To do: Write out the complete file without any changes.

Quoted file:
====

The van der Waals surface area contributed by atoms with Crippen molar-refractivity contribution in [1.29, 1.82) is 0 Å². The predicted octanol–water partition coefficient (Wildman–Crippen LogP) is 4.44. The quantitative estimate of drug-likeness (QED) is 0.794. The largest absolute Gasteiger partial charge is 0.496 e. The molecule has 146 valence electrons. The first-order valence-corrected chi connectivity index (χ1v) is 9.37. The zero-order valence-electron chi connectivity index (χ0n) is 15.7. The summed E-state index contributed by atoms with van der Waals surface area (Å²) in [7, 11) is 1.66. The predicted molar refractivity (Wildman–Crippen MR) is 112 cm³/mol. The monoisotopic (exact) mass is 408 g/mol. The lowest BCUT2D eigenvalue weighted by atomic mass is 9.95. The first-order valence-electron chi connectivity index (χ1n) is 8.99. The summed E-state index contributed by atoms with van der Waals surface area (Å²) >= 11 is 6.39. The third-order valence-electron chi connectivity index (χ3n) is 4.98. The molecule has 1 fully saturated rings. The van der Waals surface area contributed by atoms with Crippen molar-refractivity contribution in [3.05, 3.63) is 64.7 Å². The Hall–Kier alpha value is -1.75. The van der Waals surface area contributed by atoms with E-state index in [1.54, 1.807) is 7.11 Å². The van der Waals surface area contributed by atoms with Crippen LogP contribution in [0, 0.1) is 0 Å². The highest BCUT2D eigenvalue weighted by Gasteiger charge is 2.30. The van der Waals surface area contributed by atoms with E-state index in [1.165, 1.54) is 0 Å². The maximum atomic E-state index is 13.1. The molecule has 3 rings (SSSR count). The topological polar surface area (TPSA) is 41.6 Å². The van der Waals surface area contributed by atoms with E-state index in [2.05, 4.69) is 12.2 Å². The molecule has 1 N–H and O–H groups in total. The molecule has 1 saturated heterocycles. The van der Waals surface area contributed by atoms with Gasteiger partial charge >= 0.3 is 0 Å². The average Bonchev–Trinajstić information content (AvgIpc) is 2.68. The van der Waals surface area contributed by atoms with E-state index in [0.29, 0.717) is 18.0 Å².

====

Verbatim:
The van der Waals surface area contributed by atoms with Crippen molar-refractivity contribution in [1.29, 1.82) is 0 Å². The predicted octanol–water partition coefficient (Wildman–Crippen LogP) is 4.44. The quantitative estimate of drug-likeness (QED) is 0.794. The largest absolute Gasteiger partial charge is 0.496 e. The molecule has 146 valence electrons. The first-order valence-corrected chi connectivity index (χ1v) is 9.37. The zero-order valence-electron chi connectivity index (χ0n) is 15.7. The summed E-state index contributed by atoms with van der Waals surface area (Å²) in [7, 11) is 1.66. The predicted molar refractivity (Wildman–Crippen MR) is 112 cm³/mol. The monoisotopic (exact) mass is 408 g/mol. The lowest BCUT2D eigenvalue weighted by atomic mass is 9.95. The first-order valence-electron chi connectivity index (χ1n) is 8.99. The summed E-state index contributed by atoms with van der Waals surface area (Å²) >= 11 is 6.39. The third-order valence-electron chi connectivity index (χ3n) is 4.98. The molecule has 1 fully saturated rings. The van der Waals surface area contributed by atoms with Crippen molar-refractivity contribution in [3.05, 3.63) is 64.7 Å². The Hall–Kier alpha value is -1.75. The van der Waals surface area contributed by atoms with E-state index in [1.54, 1.807) is 7.11 Å². The van der Waals surface area contributed by atoms with Crippen LogP contribution in [0, 0.1) is 0 Å². The highest BCUT2D eigenvalue weighted by Gasteiger charge is 2.30. The van der Waals surface area contributed by atoms with E-state index in [1.165, 1.54) is 0 Å². The maximum atomic E-state index is 13.1. The molecule has 3 rings (SSSR count). The topological polar surface area (TPSA) is 41.6 Å². The van der Waals surface area contributed by atoms with E-state index in [2.05, 4.69) is 12.2 Å². The molecule has 1 N–H and O–H groups in total. The molecule has 1 saturated heterocycles. The van der Waals surface area contributed by atoms with Gasteiger partial charge >= 0.3 is 0 Å². The average Bonchev–Trinajstić information content (AvgIpc) is 2.68. The van der Waals surface area contributed by atoms with E-state index in [0.29, 0.717) is 18.0 Å².